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Selection of a problem-solving method

One reason why Checkland’s Soft Systems Methodology is apt for providing a solution to McDonald’s situation is that it allows for a holistic approach to the problem in question. The problem facing McDonald’s is dynamic in the sense that it involves other companies in the food services industry that are competing with it. Examples of these companies are Burger King, Yum! Brands, Darden Restaurants, Starbucks Corporation, Autogrill S.p.A.Private, Brinker International, and KFC. This dynamism requires a holistic approach to the problem so that a stable solution is found.

Another reason why Checkland’s Soft Systems Methodology is apt for providing a solution to McDonald’s situation is that it acknowledges the complexity of the problem and the uniqueness of its solution. The complexity of employee turnover is out of the fact that it is a phenomenon that is directly connected to human nature. Humans have free will and can decide what they want to do. For instance, an employee can decide to leave his/her current employer who pays better and work for another who pays relatively poorly just for the mere sake of it or because his/her heart has desired to. That is the action has no logical backing or rationality. The solution to such a problem is not a “yes or no” matter or even a quantity like “10” but should be one that appreciates the human role played in the actualization of the problem.

Reviewing Checkland’s Soft System methodology

The Systems Methodology (SSM) is an approach developed mainly by Peter Checkland for tackling problematic situations that exist in the real world (Checkland and Scholes, 1990, p.18). The fundamental difference between the SSM approach and the hard systems approach is that the former views a system as an epistemological entity whereas the latter views a system as an ontological entity (Marcia, n.d., p.8). SSM is carried out so that purposeful action can be determined which will bring about a certain desired change in an organization. The purposeful action results from a study of the organization as a system that does something. For the effective study of the organization, Checkland’s SSM requires that models of the system be constructed as they make system comprehension easier. Figure 2 below shows the seven stages of Checkland’s Soft System methodology.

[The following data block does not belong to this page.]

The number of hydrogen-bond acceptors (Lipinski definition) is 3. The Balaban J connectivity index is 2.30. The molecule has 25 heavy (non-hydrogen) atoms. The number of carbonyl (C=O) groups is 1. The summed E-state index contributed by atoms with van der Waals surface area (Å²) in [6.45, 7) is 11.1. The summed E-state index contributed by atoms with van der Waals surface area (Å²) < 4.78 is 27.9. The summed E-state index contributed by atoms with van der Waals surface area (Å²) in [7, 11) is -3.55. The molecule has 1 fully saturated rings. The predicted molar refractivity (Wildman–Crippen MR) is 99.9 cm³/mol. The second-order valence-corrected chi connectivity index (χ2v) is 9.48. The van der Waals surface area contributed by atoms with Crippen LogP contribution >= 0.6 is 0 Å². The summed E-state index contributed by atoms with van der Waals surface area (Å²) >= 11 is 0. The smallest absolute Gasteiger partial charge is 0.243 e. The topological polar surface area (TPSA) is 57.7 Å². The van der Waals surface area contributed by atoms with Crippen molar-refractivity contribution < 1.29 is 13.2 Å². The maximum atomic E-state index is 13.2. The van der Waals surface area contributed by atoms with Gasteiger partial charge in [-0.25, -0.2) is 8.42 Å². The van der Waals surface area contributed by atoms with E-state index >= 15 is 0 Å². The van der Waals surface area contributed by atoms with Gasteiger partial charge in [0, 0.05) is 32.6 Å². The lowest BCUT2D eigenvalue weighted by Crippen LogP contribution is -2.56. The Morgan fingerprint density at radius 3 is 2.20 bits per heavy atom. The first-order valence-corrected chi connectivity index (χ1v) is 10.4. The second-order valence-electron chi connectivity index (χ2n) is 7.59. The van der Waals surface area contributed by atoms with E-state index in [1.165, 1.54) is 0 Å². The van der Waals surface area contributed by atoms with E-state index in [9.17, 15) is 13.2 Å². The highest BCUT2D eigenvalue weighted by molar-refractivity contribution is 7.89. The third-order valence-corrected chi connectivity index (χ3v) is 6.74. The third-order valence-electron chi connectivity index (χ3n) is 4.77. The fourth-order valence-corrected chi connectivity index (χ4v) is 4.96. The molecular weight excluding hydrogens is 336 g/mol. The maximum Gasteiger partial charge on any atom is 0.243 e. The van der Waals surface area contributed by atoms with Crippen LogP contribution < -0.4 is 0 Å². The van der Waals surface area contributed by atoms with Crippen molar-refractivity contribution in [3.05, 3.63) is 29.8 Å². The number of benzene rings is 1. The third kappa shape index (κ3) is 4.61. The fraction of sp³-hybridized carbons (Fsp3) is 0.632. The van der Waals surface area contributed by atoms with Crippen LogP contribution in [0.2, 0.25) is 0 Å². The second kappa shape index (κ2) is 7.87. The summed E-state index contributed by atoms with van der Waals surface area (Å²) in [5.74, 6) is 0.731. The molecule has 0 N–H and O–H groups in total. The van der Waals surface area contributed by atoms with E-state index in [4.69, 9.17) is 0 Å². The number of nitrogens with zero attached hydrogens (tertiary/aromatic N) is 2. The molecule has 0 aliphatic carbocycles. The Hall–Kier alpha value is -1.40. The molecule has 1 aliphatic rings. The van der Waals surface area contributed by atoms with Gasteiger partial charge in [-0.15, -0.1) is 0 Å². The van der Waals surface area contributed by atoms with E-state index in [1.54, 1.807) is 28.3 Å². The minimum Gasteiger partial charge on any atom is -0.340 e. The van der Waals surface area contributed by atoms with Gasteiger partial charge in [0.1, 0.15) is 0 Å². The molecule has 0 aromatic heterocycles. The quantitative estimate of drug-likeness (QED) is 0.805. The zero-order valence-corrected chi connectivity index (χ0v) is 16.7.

The seven stages in SSM.
Figure 1: The seven stages in SSM.

The first stage in the diagram is defining the problem situation un-structurally. In this stage, information is gathered as much as possible that will give an insight or enlightenment on the organizational problem being tackled. The second stage in the diagram is expressing the problem situation. Mainly, in this stage, a graphical representation of the organizational problem being tackled known as the rich picture is constructed. The third stage in the diagram is formulating root definitions. In this stage, guided by the mnemonic CATWOE root definitions of the system being studied are formulated. In the mnemonic, C is for Customer(s), A is for Actor(s), T is for Transformation, W is for Weltanschauung, O is for Owner(s) and E is for Environmental constraints.

The fourth stage in the diagram is building conceptual models. In this stage, to better understand the problem conceptual models of the system are constructed. The conceptual models make it easy to comprehend the system. The fifth stage in the diagram is comparing the second stage and the fourth stage. The aim of this stage is to create an atmosphere of debate about the problem. This stage exposes the difference between the actual situation and the perceived reality. The sixth stage in the diagram is defining feasible and desirable changes. In this stage, the aim is to define and explore change that is compatible with the system and the culture of the organization as well. The seventh and final stage in the diagram is taking action to improve the problem situation. In this stage, the purposeful action determined by the SSM analysis is implemented.